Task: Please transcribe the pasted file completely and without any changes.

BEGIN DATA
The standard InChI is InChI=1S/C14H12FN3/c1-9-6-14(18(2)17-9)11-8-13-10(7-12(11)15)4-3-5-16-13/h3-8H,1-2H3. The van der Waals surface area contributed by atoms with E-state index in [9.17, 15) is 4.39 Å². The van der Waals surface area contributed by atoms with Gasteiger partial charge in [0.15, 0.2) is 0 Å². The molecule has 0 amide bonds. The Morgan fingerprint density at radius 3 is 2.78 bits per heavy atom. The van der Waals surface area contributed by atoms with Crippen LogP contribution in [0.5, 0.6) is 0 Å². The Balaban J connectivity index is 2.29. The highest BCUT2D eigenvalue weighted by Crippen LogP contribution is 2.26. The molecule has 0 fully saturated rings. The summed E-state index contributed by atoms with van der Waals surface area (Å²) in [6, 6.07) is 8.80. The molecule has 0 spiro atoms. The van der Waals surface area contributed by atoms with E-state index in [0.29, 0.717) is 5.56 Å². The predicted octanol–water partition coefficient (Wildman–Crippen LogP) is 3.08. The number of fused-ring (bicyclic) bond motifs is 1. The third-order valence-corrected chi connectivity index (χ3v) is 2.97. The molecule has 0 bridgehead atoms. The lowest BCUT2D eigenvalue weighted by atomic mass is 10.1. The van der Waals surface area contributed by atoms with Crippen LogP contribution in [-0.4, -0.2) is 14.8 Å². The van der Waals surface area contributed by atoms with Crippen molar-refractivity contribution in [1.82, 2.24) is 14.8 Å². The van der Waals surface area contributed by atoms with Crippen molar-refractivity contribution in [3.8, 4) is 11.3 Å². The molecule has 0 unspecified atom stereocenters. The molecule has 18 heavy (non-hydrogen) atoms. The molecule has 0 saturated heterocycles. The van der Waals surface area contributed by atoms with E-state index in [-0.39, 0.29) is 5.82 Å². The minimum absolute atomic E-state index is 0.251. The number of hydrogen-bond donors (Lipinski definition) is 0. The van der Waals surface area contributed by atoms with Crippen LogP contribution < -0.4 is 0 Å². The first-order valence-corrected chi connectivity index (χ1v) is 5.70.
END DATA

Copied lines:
The standard InChI is InChI=1S/C14H12FN3/c1-9-6-14(18(2)17-9)11-8-13-10(7-12(11)15)4-3-5-16-13/h3-8H,1-2H3. The van der Waals surface area contributed by atoms with E-state index in [9.17, 15) is 4.39 Å². The van der Waals surface area contributed by atoms with Gasteiger partial charge in [0.15, 0.2) is 0 Å². The molecule has 0 amide bonds. The Morgan fingerprint density at radius 3 is 2.78 bits per heavy atom. The van der Waals surface area contributed by atoms with Crippen LogP contribution in [0.5, 0.6) is 0 Å². The Balaban J connectivity index is 2.29. The highest BCUT2D eigenvalue weighted by Crippen LogP contribution is 2.26. The molecule has 0 fully saturated rings. The summed E-state index contributed by atoms with van der Waals surface area (Å²) in [6, 6.07) is 8.80. The molecule has 0 spiro atoms. The van der Waals surface area contributed by atoms with E-state index in [0.29, 0.717) is 5.56 Å². The predicted octanol–water partition coefficient (Wildman–Crippen LogP) is 3.08. The number of fused-ring (bicyclic) bond motifs is 1. The third-order valence-corrected chi connectivity index (χ3v) is 2.97. The molecule has 0 bridgehead atoms. The lowest BCUT2D eigenvalue weighted by atomic mass is 10.1. The van der Waals surface area contributed by atoms with Crippen LogP contribution in [-0.4, -0.2) is 14.8 Å². The van der Waals surface area contributed by atoms with Crippen molar-refractivity contribution in [1.82, 2.24) is 14.8 Å². The van der Waals surface area contributed by atoms with Crippen molar-refractivity contribution in [3.8, 4) is 11.3 Å². The molecule has 0 unspecified atom stereocenters. The molecule has 18 heavy (non-hydrogen) atoms. The molecule has 0 saturated heterocycles. The van der Waals surface area contributed by atoms with E-state index in [-0.39, 0.29) is 5.82 Å². The minimum absolute atomic E-state index is 0.251. The number of hydrogen-bond donors (Lipinski definition) is 0. The van der Waals surface area contributed by atoms with Crippen LogP contribution < -0.4 is 0 Å². The first-order valence-corrected chi connectivity index (χ1v) is 5.70.